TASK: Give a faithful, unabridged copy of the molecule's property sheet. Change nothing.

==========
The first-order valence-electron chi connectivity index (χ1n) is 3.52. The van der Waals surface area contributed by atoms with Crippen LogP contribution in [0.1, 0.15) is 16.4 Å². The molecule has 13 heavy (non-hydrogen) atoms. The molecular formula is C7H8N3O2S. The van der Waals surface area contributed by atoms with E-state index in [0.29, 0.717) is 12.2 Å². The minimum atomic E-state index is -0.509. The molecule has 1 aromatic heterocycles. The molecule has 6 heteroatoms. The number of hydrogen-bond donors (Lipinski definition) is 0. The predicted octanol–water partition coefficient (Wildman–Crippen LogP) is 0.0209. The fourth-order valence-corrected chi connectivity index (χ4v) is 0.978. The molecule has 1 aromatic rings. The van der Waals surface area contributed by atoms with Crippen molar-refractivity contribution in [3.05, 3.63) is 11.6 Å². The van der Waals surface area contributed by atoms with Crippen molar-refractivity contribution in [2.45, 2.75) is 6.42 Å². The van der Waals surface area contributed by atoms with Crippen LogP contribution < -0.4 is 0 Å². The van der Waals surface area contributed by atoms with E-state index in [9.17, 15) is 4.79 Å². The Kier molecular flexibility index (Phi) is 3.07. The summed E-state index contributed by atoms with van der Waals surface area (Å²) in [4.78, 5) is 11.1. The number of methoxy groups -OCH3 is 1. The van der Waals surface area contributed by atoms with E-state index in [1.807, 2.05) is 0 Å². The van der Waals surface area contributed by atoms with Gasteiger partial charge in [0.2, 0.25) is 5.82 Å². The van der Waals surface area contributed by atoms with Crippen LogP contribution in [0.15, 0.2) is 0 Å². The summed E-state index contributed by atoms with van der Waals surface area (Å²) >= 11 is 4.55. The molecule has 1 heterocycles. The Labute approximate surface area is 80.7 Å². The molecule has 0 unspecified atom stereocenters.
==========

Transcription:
The first-order valence-electron chi connectivity index (χ1n) is 3.52. The van der Waals surface area contributed by atoms with Crippen LogP contribution in [0.1, 0.15) is 16.4 Å². The molecule has 13 heavy (non-hydrogen) atoms. The molecular formula is C7H8N3O2S. The van der Waals surface area contributed by atoms with E-state index in [0.29, 0.717) is 12.2 Å². The minimum atomic E-state index is -0.509. The molecule has 1 aromatic heterocycles. The molecule has 6 heteroatoms. The number of hydrogen-bond donors (Lipinski definition) is 0. The predicted octanol–water partition coefficient (Wildman–Crippen LogP) is 0.0209. The fourth-order valence-corrected chi connectivity index (χ4v) is 0.978. The molecule has 1 aromatic rings. The van der Waals surface area contributed by atoms with Crippen molar-refractivity contribution in [3.05, 3.63) is 11.6 Å². The van der Waals surface area contributed by atoms with Crippen molar-refractivity contribution in [2.45, 2.75) is 6.42 Å². The van der Waals surface area contributed by atoms with Crippen LogP contribution < -0.4 is 0 Å². The van der Waals surface area contributed by atoms with E-state index in [9.17, 15) is 4.79 Å². The Kier molecular flexibility index (Phi) is 3.07. The summed E-state index contributed by atoms with van der Waals surface area (Å²) in [4.78, 5) is 11.1. The number of methoxy groups -OCH3 is 1. The van der Waals surface area contributed by atoms with E-state index in [1.807, 2.05) is 0 Å². The van der Waals surface area contributed by atoms with Gasteiger partial charge in [0.2, 0.25) is 5.82 Å². The van der Waals surface area contributed by atoms with Crippen LogP contribution in [0.15, 0.2) is 0 Å². The summed E-state index contributed by atoms with van der Waals surface area (Å²) >= 11 is 4.55. The molecule has 1 heterocycles. The Labute approximate surface area is 80.7 Å². The molecule has 0 unspecified atom stereocenters.